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Recent Trends in Execution

Measuring execution over the life span of the “modern era” (i.e., 1976 to present) doesn’t necessarily give us an accurate portrait of our more recent experiences with the geography of execution. Many of these 34 states’ total execution fi gures are infl ated by the past. That is, some states carried out execu- tions somewhat routinely in the early part of the modern era but have been relatively inactive in recent history. For instance, Georgia, which ranks sixth in the total number of executions (69) since 1976, trails only Texas in the number of executions carried out over the past two years with 14. Thus, when

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Table 29.2 Execution Totals by State in the Past 2, 5, 10, and 40 Years

State 1976–2016 2007–2016 2012–2016 2015 & 2016

Texas 538 159 61 20

Oklahoma 112 29 16 1

Virginia 111 13 2 1

Florida 92 28 21 3

Missouri 87 21 19 7

Georgia 69 30 17 14

Alabama 58 23 3 2

Ohio 53 29 7 0

North Carolina 43 0 0 0

South Carolina 43 7 0 0

Arizona 37 15 9 0

Louisiana 28 1 0 0

Arkansas 27 0 0 0

Mississippi 21 13 6 0

Indiana 20 3 0 0

Delaware 16 2 1 0

California 13 0 0 0

Illinois 12 0 0 0

Nevada 12 0 0 0

Utah 7 1 0 0

Tennessee 6 4 0 0

Maryland 5 0 0 0

Washington 5 1 0 0

Nebraska 3 0 0 0

Pennsylvania 3 0 0 0

Kentucky 3 1 0 0

Montana 3 0 0 0

Idaho 3 2 1 0

South Dakota 3 3 2 0

Oregon 2 0 0 0

New Mexico 1 0 0 0

Colorado 1 0 0 0

Wyoming 1 0 0 0

Connecticut 1 0 0 0

we start to pare down the time span of our analysis to more recent years, the landscape changes even further. We calculated execution totals for each state over the past ten, fi ve, and two years using the execution databased created and monitored by the Death Penalty Information Center (DPIC, 2016e).

The fi gures in Table 29.1 show that over the past ten years (2007–2016) only ten states have carried out an average of at least one execution per year. These states include Texas, Oklahoma, Virginia, Florida, Missouri, Georgia, Alabama, Ohio, Arizona, and Mississippi. There is a rather consistent geographic trend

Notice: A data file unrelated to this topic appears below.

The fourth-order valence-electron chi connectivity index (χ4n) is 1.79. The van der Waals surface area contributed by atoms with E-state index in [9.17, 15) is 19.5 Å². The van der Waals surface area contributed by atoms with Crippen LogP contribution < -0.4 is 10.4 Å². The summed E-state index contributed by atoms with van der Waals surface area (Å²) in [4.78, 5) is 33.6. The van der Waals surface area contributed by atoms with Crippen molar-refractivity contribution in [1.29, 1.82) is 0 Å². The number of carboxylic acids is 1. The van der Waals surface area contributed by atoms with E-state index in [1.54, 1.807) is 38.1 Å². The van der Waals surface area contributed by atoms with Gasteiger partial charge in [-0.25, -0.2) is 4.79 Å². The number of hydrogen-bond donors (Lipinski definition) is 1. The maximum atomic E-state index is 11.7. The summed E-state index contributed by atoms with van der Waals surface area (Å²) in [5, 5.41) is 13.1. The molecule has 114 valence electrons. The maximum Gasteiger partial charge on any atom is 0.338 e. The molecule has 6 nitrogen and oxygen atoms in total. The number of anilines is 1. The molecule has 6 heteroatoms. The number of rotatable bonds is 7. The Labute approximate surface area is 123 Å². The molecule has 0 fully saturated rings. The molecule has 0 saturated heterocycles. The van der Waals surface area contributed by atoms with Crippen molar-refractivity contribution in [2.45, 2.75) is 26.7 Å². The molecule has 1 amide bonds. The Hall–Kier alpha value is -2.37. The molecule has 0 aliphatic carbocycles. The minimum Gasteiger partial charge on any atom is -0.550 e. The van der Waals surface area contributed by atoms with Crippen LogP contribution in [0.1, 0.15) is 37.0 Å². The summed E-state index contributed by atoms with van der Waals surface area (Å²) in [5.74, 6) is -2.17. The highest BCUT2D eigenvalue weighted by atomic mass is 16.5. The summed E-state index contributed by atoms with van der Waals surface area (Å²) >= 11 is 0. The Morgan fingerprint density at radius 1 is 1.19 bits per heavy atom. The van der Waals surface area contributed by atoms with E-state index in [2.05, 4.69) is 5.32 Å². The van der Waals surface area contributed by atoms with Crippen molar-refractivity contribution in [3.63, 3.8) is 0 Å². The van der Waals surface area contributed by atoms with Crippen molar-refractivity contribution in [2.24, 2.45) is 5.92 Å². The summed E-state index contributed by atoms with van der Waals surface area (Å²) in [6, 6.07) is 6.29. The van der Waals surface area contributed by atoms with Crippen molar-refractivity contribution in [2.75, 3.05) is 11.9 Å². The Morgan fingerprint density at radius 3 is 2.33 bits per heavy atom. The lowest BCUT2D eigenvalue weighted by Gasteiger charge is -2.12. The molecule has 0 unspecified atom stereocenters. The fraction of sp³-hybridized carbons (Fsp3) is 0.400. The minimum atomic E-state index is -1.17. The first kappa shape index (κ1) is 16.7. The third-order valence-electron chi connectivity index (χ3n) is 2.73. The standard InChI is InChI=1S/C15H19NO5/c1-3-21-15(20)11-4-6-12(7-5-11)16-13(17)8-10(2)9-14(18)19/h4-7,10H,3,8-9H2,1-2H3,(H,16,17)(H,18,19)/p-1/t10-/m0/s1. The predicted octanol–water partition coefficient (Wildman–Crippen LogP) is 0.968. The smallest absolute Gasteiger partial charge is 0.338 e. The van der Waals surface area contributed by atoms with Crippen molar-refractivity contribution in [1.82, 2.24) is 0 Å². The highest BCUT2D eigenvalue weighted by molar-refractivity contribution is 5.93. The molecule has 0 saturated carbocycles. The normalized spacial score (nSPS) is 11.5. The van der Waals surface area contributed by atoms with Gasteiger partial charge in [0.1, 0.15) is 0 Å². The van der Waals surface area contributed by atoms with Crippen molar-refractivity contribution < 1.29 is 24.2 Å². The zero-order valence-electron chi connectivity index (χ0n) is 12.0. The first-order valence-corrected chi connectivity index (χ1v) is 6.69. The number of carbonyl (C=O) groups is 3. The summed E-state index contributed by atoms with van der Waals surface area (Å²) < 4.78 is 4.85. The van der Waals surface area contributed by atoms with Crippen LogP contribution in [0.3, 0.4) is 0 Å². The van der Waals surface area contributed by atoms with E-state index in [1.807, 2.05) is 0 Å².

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in these fi gures. Seven of these ten states are in the Southern region of the United States. The three states not in the South include two states on the Southern border—Missouri and Ohio—as well as Arizona. Furthermore, we can start to see quite a signifi cant degree of separation between these and the remaining states on the list. Many of these ten states have executed far more than one person per year since 2007. For instance, if we double the minimum number of executions to 20, for an average of at least two per year, only three of the ten states—Arizona, Mississippi, and Virginia—fall off the list.

When we shrink our window to the past fi ve years, we fi nd that the number of states that have kept pace in carrying out executions drops further. Over the past fi ve years (2012–2016), a total of eight states have executed at least fi ve people for an average of at least one execution per year. These states include the ten states listed above that executed an average of at least one person per year over the past decade except Virginia and Alabama. It is important to note, though, that fi ve of these eight states far exceeded the minimum threshold of at least one per year. Florida, Georgia, Missouri, Oklahoma, and Texas each executed more than 15 people for a rate of more than three per year since 2012.